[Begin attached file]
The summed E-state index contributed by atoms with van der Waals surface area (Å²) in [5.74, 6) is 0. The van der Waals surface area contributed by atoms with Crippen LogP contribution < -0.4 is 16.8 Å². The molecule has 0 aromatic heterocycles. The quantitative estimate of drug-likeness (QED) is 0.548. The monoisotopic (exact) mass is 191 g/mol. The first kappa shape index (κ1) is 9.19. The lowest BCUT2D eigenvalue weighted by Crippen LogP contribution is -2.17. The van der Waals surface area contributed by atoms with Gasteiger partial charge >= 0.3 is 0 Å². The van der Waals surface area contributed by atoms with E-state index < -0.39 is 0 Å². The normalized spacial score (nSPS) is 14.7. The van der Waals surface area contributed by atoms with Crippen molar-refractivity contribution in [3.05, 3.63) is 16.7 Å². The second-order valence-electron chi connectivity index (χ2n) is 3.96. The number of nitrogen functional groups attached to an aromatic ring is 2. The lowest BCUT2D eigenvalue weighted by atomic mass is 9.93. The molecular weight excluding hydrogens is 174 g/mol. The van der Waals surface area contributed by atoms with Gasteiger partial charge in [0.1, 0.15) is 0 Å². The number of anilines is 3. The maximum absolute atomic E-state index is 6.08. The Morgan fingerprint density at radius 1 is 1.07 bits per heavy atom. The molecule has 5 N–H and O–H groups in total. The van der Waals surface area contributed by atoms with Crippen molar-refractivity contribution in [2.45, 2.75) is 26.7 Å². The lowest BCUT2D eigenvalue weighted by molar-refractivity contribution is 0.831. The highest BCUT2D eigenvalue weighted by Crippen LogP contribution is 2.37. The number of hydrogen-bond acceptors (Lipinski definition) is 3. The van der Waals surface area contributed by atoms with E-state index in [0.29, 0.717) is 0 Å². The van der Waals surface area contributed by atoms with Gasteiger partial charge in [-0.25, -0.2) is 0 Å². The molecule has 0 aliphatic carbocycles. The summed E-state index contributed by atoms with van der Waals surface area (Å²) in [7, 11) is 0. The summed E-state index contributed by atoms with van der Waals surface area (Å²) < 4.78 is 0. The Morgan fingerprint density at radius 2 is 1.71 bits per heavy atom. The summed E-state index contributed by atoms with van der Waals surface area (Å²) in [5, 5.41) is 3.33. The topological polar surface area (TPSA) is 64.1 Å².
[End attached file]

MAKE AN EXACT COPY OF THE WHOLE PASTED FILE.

The summed E-state index contributed by atoms with van der Waals surface area (Å²) in [5.74, 6) is 0. The van der Waals surface area contributed by atoms with Crippen LogP contribution < -0.4 is 16.8 Å². The molecule has 0 aromatic heterocycles. The quantitative estimate of drug-likeness (QED) is 0.548. The monoisotopic (exact) mass is 191 g/mol. The first kappa shape index (κ1) is 9.19. The lowest BCUT2D eigenvalue weighted by Crippen LogP contribution is -2.17. The van der Waals surface area contributed by atoms with Gasteiger partial charge >= 0.3 is 0 Å². The van der Waals surface area contributed by atoms with E-state index < -0.39 is 0 Å². The normalized spacial score (nSPS) is 14.7. The van der Waals surface area contributed by atoms with Crippen molar-refractivity contribution in [3.05, 3.63) is 16.7 Å². The second-order valence-electron chi connectivity index (χ2n) is 3.96. The number of nitrogen functional groups attached to an aromatic ring is 2. The lowest BCUT2D eigenvalue weighted by atomic mass is 9.93. The molecular weight excluding hydrogens is 174 g/mol. The van der Waals surface area contributed by atoms with Gasteiger partial charge in [0.1, 0.15) is 0 Å². The number of anilines is 3. The maximum absolute atomic E-state index is 6.08. The Morgan fingerprint density at radius 1 is 1.07 bits per heavy atom. The molecule has 5 N–H and O–H groups in total. The van der Waals surface area contributed by atoms with Crippen molar-refractivity contribution in [2.45, 2.75) is 26.7 Å². The lowest BCUT2D eigenvalue weighted by molar-refractivity contribution is 0.831. The highest BCUT2D eigenvalue weighted by Crippen LogP contribution is 2.37. The number of hydrogen-bond acceptors (Lipinski definition) is 3. The van der Waals surface area contributed by atoms with E-state index in [0.29, 0.717) is 0 Å². The van der Waals surface area contributed by atoms with Gasteiger partial charge in [-0.25, -0.2) is 0 Å². The molecule has 0 aliphatic carbocycles. The summed E-state index contributed by atoms with van der Waals surface area (Å²) in [7, 11) is 0. The summed E-state index contributed by atoms with van der Waals surface area (Å²) < 4.78 is 0. The Morgan fingerprint density at radius 2 is 1.71 bits per heavy atom. The summed E-state index contributed by atoms with van der Waals surface area (Å²) in [5, 5.41) is 3.33. The topological polar surface area (TPSA) is 64.1 Å².